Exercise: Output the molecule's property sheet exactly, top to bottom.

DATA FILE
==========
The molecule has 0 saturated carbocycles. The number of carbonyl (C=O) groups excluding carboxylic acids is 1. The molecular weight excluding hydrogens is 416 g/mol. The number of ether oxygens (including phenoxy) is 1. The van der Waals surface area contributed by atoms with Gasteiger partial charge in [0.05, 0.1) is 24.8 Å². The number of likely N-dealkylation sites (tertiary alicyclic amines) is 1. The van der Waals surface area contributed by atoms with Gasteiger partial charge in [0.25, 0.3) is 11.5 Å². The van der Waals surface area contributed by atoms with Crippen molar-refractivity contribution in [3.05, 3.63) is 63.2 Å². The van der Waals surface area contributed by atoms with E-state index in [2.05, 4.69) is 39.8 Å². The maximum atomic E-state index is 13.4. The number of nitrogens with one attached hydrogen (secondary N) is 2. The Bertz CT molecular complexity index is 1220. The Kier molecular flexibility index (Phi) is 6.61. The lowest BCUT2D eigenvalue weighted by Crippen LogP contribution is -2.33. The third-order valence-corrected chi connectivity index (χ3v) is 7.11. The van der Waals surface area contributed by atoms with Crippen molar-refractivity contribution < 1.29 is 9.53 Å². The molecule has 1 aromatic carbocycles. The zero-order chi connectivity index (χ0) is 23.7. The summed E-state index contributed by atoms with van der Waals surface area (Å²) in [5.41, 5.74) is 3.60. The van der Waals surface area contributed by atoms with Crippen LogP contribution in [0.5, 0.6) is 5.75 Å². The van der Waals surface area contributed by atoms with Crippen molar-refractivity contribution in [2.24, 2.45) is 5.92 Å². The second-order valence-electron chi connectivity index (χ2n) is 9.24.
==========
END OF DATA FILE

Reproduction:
The molecule has 0 saturated carbocycles. The number of carbonyl (C=O) groups excluding carboxylic acids is 1. The molecular weight excluding hydrogens is 416 g/mol. The number of ether oxygens (including phenoxy) is 1. The van der Waals surface area contributed by atoms with Gasteiger partial charge in [0.05, 0.1) is 24.8 Å². The number of likely N-dealkylation sites (tertiary alicyclic amines) is 1. The van der Waals surface area contributed by atoms with Gasteiger partial charge in [0.25, 0.3) is 11.5 Å². The van der Waals surface area contributed by atoms with Crippen molar-refractivity contribution in [3.05, 3.63) is 63.2 Å². The van der Waals surface area contributed by atoms with E-state index in [2.05, 4.69) is 39.8 Å². The maximum atomic E-state index is 13.4. The number of nitrogens with one attached hydrogen (secondary N) is 2. The Bertz CT molecular complexity index is 1220. The Kier molecular flexibility index (Phi) is 6.61. The lowest BCUT2D eigenvalue weighted by Crippen LogP contribution is -2.33. The third-order valence-corrected chi connectivity index (χ3v) is 7.11. The van der Waals surface area contributed by atoms with Crippen molar-refractivity contribution < 1.29 is 9.53 Å². The molecule has 1 aromatic carbocycles. The zero-order chi connectivity index (χ0) is 23.7. The summed E-state index contributed by atoms with van der Waals surface area (Å²) in [5.41, 5.74) is 3.60. The van der Waals surface area contributed by atoms with Crippen LogP contribution in [0.5, 0.6) is 5.75 Å². The van der Waals surface area contributed by atoms with Crippen molar-refractivity contribution in [2.24, 2.45) is 5.92 Å². The second-order valence-electron chi connectivity index (χ2n) is 9.24.